The only bright side of this pandemic is that COVID-19 affects younger people less than older ones. Actually, The Age is the most important indicator for negative COVID-19 outcomes. Unlike Spanish flu which decimated armies made up largely of young men during World War I and was overwhelmingly composed of healthy people, COVID-19 deaths are significantly higher among those with a long history of living. For context, Spanish flu killed an average of 28-years old.
About 600 Americans were under 18 when COVID-19 became a pandemic. A new study from the Centers for Disease Control and Prevention (CDC) took a closer look at young people who were hospitalized for COVID-19 in July and August, while the delta variant wave took hold, and largely found that healthy young people continue to mostly evade the worst of COVID-19.
Study found that many young adults who have suffered severe COVID-19 effects had pre-existing health problems. Teenagers are most likely to be obese.
“Among patients aged 12–17 years, 61.4 percent had obesity,” according to the study, “60.5 percent of whom had severe obesity.”
The study looked at six U.S. hospitals—all of them in the American South—and evaluated 915 cases of COVID-19 in adolescents that required hospitalization. While the majority of patients were admitted for COVID-19, some also had other illnesses. The majority of 713 COVID-19-related patients had at least 1 underlying condition. For the teenage cohort—patients at least 12 years of age—the obesity rate was 61.4 percent. Sixty five percent of severe obese patients were found to be at risk. Only one eligible patient had been vaccinated and eleven patients succumbed to their disease.
What this means, of course, is that COVID-19 can be a fatal disease, even for young people—but vaccine status and general health are Very These are important factors. It remains the case that healthy children who do not have underlying health conditions—particularly obesity—are by and large safe from negative COVID-19 health outcomes.
According to the authors of the study, patients suffering from obesity had to receive more and for a longer time than patients who were not obese. The findings of this study are in line with past reports. They highlight obesity’s role as a risk factor for COVID-19 severe illness in adolescents and children.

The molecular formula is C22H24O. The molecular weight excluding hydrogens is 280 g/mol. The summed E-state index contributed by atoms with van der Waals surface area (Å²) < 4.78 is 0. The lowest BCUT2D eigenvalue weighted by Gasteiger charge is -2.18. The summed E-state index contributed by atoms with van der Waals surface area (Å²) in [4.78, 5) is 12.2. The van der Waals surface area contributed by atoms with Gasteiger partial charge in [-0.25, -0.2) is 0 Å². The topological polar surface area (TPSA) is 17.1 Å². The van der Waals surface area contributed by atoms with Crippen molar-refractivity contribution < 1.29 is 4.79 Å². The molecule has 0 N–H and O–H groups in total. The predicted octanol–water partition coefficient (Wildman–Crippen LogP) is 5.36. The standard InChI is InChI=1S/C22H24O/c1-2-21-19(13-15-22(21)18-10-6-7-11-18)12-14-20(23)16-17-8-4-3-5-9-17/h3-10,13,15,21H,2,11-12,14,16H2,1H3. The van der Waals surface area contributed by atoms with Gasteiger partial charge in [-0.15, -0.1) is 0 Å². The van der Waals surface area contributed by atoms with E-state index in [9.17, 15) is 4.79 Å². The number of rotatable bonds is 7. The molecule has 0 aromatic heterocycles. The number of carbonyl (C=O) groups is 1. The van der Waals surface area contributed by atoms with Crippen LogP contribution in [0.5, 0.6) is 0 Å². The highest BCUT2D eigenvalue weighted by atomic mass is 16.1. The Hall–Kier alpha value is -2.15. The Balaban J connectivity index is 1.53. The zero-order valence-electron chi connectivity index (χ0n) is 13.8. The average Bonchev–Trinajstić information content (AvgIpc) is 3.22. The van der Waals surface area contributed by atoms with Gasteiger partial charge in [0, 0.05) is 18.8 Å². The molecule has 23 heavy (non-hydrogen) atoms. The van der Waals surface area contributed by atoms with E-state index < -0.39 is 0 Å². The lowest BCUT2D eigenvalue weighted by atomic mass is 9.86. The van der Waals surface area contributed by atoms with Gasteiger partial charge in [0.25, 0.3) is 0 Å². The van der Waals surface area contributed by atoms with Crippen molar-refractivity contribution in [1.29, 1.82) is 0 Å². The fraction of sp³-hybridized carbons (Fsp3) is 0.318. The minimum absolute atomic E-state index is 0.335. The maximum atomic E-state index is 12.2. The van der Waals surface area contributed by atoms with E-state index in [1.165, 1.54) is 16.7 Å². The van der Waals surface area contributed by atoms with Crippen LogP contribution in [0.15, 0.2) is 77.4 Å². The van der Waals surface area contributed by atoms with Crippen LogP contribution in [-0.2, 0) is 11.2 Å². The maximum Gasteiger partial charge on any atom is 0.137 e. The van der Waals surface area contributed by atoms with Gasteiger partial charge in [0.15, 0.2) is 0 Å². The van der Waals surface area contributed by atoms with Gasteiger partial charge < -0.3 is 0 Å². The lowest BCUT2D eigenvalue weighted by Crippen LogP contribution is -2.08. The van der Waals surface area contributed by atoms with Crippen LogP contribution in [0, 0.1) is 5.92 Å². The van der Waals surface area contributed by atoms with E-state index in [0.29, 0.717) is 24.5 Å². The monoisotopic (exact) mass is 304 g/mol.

Promoting healthy eating habits and an active lifestyle among youth is one of the best ways you can prevent obesity. Although exercise isn’t a cure-all, kids who engage in sports and other physical activities are more likely to be healthy. Kids who exercise regularly tend to be healthier than children who sit at their computers all day.
It’s important to perform this reality check—the more healthy and active kids are, the less COVID-19 threatens them—given just how much the lives of young people were upended by pandemic mitigation efforts. To slow down the spread COVID-19, authorities shut down schools and closed extracurricular activities. Young people were instructed to stay indoors. For the first months, even seemingly harmless activities such as playing in the park were banned. Although many sports have been resumed since then, certain colleges would rather see their students abandon them than allow them to continue unassisted.
Those who have rule-making power over young people would be well-advised to consider whether the purported cure is worse than the disease—and whether it actually makes the disease more dangerous for some. Socialization is essential for young people. Young people need to be able to get out and explore the world without their phones. They should not be kept in bedrooms or dormitories for too long.
As the super infectious—though seemingly more mild—omicron variant threatens to force public health officials to re-implement stringent mitigation measures, that’s worth keeping in mind.